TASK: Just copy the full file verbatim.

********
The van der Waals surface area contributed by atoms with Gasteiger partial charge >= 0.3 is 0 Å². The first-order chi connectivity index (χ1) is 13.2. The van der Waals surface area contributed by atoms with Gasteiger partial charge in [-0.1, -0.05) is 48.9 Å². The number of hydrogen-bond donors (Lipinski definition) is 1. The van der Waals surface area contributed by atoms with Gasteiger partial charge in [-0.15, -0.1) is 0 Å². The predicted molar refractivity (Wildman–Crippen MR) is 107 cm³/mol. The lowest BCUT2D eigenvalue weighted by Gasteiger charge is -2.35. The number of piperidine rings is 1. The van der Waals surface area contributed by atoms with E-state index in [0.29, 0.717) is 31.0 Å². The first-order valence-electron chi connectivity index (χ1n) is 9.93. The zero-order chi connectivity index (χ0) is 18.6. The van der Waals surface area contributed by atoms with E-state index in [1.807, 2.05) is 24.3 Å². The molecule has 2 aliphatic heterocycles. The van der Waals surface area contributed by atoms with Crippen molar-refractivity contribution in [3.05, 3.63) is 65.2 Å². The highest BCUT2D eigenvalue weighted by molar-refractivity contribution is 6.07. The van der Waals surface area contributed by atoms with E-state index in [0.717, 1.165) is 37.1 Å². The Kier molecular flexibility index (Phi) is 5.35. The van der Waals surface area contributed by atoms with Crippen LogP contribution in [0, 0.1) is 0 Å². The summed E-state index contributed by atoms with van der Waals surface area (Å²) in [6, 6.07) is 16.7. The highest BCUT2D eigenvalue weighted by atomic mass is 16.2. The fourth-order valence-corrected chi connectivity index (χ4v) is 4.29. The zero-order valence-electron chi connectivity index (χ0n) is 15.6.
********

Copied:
The van der Waals surface area contributed by atoms with Gasteiger partial charge >= 0.3 is 0 Å². The first-order chi connectivity index (χ1) is 13.2. The van der Waals surface area contributed by atoms with Gasteiger partial charge in [-0.1, -0.05) is 48.9 Å². The number of hydrogen-bond donors (Lipinski definition) is 1. The van der Waals surface area contributed by atoms with Gasteiger partial charge in [-0.15, -0.1) is 0 Å². The predicted molar refractivity (Wildman–Crippen MR) is 107 cm³/mol. The lowest BCUT2D eigenvalue weighted by Gasteiger charge is -2.35. The number of piperidine rings is 1. The van der Waals surface area contributed by atoms with E-state index in [0.29, 0.717) is 31.0 Å². The first-order valence-electron chi connectivity index (χ1n) is 9.93. The zero-order chi connectivity index (χ0) is 18.6. The van der Waals surface area contributed by atoms with E-state index in [1.807, 2.05) is 24.3 Å². The molecule has 2 aliphatic heterocycles. The van der Waals surface area contributed by atoms with Crippen molar-refractivity contribution in [3.05, 3.63) is 65.2 Å². The highest BCUT2D eigenvalue weighted by molar-refractivity contribution is 6.07. The van der Waals surface area contributed by atoms with E-state index in [0.717, 1.165) is 37.1 Å². The Kier molecular flexibility index (Phi) is 5.35. The van der Waals surface area contributed by atoms with Crippen LogP contribution in [0, 0.1) is 0 Å². The summed E-state index contributed by atoms with van der Waals surface area (Å²) in [6, 6.07) is 16.7. The highest BCUT2D eigenvalue weighted by atomic mass is 16.2. The fourth-order valence-corrected chi connectivity index (χ4v) is 4.29. The zero-order valence-electron chi connectivity index (χ0n) is 15.6.